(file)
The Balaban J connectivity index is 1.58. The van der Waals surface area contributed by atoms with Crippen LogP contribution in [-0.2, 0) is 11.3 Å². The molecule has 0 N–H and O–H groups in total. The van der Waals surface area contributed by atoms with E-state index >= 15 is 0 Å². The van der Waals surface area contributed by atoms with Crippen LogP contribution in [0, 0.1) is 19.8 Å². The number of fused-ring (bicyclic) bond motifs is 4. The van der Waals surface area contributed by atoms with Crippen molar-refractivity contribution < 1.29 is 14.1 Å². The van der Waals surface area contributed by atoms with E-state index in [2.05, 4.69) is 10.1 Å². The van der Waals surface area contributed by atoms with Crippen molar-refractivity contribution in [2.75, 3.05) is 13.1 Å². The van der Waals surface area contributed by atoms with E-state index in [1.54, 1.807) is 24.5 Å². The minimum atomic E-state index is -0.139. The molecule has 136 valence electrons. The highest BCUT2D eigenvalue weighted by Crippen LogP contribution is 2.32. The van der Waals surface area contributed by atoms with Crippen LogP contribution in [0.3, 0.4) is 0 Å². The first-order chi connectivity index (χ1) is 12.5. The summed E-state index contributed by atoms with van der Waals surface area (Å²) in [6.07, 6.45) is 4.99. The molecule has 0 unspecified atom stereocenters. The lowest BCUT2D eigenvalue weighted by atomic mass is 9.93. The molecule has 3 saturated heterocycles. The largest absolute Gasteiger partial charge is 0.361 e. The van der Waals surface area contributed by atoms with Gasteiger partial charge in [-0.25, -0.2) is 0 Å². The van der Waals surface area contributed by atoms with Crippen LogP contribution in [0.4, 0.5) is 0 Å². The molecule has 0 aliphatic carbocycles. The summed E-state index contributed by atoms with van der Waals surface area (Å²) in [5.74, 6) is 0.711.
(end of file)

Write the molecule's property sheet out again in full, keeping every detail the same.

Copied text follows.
The Balaban J connectivity index is 1.58. The van der Waals surface area contributed by atoms with Crippen LogP contribution in [-0.2, 0) is 11.3 Å². The molecule has 0 N–H and O–H groups in total. The van der Waals surface area contributed by atoms with E-state index >= 15 is 0 Å². The van der Waals surface area contributed by atoms with Crippen LogP contribution in [0, 0.1) is 19.8 Å². The number of fused-ring (bicyclic) bond motifs is 4. The van der Waals surface area contributed by atoms with Crippen molar-refractivity contribution < 1.29 is 14.1 Å². The van der Waals surface area contributed by atoms with E-state index in [2.05, 4.69) is 10.1 Å². The van der Waals surface area contributed by atoms with Crippen molar-refractivity contribution in [2.75, 3.05) is 13.1 Å². The van der Waals surface area contributed by atoms with E-state index in [1.54, 1.807) is 24.5 Å². The minimum atomic E-state index is -0.139. The molecule has 136 valence electrons. The highest BCUT2D eigenvalue weighted by Crippen LogP contribution is 2.32. The van der Waals surface area contributed by atoms with Crippen LogP contribution in [0.3, 0.4) is 0 Å². The first-order chi connectivity index (χ1) is 12.5. The summed E-state index contributed by atoms with van der Waals surface area (Å²) in [6.07, 6.45) is 4.99. The molecule has 0 unspecified atom stereocenters. The lowest BCUT2D eigenvalue weighted by atomic mass is 9.93. The molecule has 3 saturated heterocycles. The largest absolute Gasteiger partial charge is 0.361 e. The van der Waals surface area contributed by atoms with Gasteiger partial charge in [-0.25, -0.2) is 0 Å². The van der Waals surface area contributed by atoms with Crippen LogP contribution in [0.4, 0.5) is 0 Å². The molecule has 0 aliphatic carbocycles. The summed E-state index contributed by atoms with van der Waals surface area (Å²) in [5.74, 6) is 0.711.